Too little, too late

“What’s with the rocks?”

“Do you have a few minutes? Pick a rock and I’ll tell you a story.”

Rock #3 red: humor

My husband traveled over Thanksgiving, so I decided the kids and I would go somewhere too. We were penny-pinchers, so I bought tickets on the cheapest airline available to visit relatives in Kansas City.

Our friend Steve offered to drive us to the airport, over an hour away. As a treat, we would stop en route for Happy Meals, since we wouldn’t be fed on the plane.

 

At pick-up time, Steve was nowhere in sight. Tension mounted while I tried to locate him. Finally he screeched into our driveway and I threw kids, suitcases, and little backpacks into the car. As we peeled out, the kids wailed that I had PROMISED them a Happy Meal.  At two, four and six, losing our flight didn’t matter, but that Happy Meal did. Steve swung into McDonald’s, grabbed three identical Happy Meals, and took off again for the airport.

 

We leaped from the car and raced to the check-in counter. Too late to check our suitcases. Almost too late to board the plane. The lady said she would phone them not to close the doors for five more minutes.

 

Of course, being the cheapy airline, our gate was the farthest one on the concourse farthest away from the check-in desk. My 7-month-pregnant tummy bumped against Rachel in the stroller holding her Happy Meal, with suitcases hung from each handle, a bag and Rachel’s little backpack over my shoulder. Danny and Karis clung to my coat one on each side, clutching their Happy Meals in their free hands, small backpacks on their backs. “Kids, we have to RUN!”

 

Our limiting factor was Karis’ four-year-old running speed. Soon we had another limiting factor: the Happy Meal Cokes were sloshing inside the quickly disintegrating cardboard containers. We stopped long enough to pile Danny’s and Karis’ Soggy Meals on top of Rachel’s in her lap. She clutched all three with the gleam in her eye of a girl with a mission.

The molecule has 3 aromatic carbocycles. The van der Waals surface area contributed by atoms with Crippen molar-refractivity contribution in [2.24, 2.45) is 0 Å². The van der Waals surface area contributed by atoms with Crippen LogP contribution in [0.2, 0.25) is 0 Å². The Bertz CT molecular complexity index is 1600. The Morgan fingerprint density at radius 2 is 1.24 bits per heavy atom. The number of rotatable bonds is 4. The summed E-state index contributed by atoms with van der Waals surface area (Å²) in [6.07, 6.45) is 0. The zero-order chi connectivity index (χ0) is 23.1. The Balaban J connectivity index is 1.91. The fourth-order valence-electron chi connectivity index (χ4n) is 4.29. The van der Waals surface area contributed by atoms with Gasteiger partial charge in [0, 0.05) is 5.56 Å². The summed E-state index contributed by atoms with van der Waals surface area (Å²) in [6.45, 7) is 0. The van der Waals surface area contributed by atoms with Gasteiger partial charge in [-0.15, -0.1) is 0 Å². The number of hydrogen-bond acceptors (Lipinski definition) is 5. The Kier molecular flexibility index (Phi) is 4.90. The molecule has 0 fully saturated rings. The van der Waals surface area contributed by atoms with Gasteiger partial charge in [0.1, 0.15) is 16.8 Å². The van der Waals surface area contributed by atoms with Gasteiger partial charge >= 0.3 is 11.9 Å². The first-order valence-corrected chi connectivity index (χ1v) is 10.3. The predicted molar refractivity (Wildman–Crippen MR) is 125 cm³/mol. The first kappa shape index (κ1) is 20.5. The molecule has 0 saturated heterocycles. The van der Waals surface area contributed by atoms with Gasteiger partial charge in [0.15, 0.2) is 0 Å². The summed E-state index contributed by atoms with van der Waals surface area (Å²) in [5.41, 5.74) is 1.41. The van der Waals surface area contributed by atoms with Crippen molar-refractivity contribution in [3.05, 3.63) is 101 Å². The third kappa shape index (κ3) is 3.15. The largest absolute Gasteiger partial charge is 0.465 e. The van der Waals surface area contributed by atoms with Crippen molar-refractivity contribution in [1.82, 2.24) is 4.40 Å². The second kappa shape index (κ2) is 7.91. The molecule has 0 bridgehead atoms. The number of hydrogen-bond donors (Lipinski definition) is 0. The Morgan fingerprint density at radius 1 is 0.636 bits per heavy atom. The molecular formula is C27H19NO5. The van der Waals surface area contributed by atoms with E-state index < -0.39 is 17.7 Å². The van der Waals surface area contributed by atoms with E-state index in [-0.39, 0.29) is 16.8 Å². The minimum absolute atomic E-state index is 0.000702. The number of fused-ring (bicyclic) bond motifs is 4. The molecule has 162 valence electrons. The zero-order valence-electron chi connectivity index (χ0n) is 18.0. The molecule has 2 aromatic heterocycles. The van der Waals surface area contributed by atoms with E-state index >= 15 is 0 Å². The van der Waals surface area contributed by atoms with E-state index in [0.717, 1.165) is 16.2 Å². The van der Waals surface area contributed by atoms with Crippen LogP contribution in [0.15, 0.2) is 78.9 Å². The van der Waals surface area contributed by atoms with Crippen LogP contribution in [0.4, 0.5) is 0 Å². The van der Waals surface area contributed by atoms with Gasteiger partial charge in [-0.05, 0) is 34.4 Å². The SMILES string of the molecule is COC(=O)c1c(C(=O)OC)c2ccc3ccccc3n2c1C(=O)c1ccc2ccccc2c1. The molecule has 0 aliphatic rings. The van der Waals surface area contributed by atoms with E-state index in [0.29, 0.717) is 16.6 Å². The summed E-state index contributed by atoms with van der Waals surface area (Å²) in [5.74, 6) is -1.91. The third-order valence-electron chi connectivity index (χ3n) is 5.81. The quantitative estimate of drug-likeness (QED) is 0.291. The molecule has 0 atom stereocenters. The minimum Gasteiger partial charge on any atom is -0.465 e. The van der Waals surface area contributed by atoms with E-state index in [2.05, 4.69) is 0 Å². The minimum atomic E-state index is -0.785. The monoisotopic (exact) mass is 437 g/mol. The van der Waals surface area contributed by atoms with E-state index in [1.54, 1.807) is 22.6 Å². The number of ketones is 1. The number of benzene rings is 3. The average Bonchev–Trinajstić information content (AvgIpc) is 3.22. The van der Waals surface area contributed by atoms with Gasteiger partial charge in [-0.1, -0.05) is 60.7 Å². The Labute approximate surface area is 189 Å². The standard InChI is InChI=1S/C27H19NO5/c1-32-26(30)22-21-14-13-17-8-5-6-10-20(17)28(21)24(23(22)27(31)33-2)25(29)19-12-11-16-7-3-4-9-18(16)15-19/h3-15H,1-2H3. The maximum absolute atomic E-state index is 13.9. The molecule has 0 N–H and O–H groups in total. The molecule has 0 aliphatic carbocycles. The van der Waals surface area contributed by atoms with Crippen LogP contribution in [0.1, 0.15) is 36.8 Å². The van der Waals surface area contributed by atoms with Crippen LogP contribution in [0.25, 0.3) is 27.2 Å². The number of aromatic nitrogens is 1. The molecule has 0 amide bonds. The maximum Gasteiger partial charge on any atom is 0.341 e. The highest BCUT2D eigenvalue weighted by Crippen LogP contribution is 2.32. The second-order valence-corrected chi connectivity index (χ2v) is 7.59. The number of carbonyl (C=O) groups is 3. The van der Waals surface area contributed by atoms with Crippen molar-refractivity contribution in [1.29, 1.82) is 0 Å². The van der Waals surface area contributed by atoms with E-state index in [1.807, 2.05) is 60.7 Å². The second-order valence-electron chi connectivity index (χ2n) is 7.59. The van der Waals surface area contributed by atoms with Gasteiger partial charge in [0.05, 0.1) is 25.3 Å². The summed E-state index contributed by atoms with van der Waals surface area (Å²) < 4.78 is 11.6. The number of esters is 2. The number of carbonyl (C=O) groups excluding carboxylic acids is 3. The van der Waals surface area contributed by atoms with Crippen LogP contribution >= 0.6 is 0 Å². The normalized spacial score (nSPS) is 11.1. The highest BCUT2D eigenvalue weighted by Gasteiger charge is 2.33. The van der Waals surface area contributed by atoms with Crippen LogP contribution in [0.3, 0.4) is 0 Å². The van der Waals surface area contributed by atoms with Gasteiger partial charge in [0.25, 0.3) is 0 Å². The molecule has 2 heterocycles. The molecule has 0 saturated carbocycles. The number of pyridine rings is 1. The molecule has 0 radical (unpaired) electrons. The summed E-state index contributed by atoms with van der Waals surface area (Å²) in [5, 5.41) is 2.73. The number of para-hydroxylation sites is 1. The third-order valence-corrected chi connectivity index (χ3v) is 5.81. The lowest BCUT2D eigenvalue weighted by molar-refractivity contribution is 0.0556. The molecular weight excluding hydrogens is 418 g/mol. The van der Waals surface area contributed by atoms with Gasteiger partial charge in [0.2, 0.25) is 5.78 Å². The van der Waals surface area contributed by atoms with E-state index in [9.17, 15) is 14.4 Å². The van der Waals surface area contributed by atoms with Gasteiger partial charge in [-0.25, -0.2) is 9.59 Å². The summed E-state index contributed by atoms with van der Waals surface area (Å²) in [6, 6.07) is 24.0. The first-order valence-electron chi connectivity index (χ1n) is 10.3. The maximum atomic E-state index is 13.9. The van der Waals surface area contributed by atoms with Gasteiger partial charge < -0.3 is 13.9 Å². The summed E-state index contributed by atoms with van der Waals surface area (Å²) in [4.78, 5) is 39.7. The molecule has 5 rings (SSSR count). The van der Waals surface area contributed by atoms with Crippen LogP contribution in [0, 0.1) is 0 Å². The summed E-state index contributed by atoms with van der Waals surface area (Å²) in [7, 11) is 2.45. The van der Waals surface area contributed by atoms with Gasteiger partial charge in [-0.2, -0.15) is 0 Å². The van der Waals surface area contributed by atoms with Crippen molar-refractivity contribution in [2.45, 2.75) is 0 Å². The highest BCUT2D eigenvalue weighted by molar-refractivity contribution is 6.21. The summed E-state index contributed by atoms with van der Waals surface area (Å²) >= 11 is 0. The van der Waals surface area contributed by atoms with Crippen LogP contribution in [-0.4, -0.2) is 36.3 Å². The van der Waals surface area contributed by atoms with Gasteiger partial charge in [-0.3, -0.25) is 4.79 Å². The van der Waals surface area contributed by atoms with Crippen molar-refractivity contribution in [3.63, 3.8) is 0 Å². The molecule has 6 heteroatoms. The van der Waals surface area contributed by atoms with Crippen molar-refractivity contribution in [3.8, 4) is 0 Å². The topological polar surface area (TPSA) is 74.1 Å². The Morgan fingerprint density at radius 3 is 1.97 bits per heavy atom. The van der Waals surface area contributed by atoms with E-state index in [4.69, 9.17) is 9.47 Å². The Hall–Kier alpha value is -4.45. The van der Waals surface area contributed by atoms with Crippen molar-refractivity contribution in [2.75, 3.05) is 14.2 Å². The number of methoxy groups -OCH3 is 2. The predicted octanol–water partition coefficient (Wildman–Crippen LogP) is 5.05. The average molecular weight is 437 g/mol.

Because it was a cheapy airline, when we got to the very last gate on the concourse, we had to go down two flights of stairs, out a door and across the tarmac–and then up a long flight of narrow stairs into the plane. Yeah. Two year old, four year old, six year old, stroller, suitcases, bag, backpacks, and the precious Sloshy Meals, with the flight attendant glaring at us from the top of the stairway.

 

Inside we faced a plane full of hostile faces, people disgusted with the delay of their flight. This cheapy airline had no assigned seats. The flight attendant pointed out the only seats left, scattered through the plane, but made no effort to move anyone so that we could sit together. I buckled Danny with his Squishy Meal into the first free one and Karis into the second, half way back. The seat left for Rachel and me was in the very back of the plane.

 

As I extended my seat belt to its maximum length to accommodate myself, my unborn child, and Rachel, the flight attendant began her routine.  “Welcome to Flight so-and-so nonstop to Des Moines . . .”

 

–a collective panicked intake of breath!–

 

“JUST kiiiddding; we’re going to Kansas City . . .”

 

Unbelievable.

 

After take-off, I settled Rachel in my seat with her limp French fries and ketchup, then lumbered up the aisle to help Karis rescue her Coke-drowned hamburger and on to the front to help Danny wipe off his little prize. Meanwhile Rachel spread ketchup as far as she could reach. I cleaned up as far as I could reach and settled her with crayons and a coloring book. Back up the aisle to collect the detritus of Karis’ Sloppy Meal, then Danny’s, then back to check on Rachel, just in time for seatbacks-and-tray tables-in-upright-position.  Waddle back to Karis, then Danny: check seatbelts, put away crayons and coloring books, then stumble all the way back to once again get that seatbelt around my “lap” and my daughter.

 

“Stay where you are and wait for me,” I had firmly instructed Danny and Karis, and “SIT STILL, Rachel!” While the flight attendant at the exit door tapped her foot impatiently, I reconstructed the stroller/Rachel/suitcases/bag/backpack arrangement, now mercifully minus three Squashy Meals.

 

I had just managed to pull the last item out of the overhead compartment of the now-empty plane when a voice came over the loudspeaker:

“Isn’t anyone going to help that pregnant lady with her nursery school?”

And that’s why I call this story, “Too Little, Too Late.”

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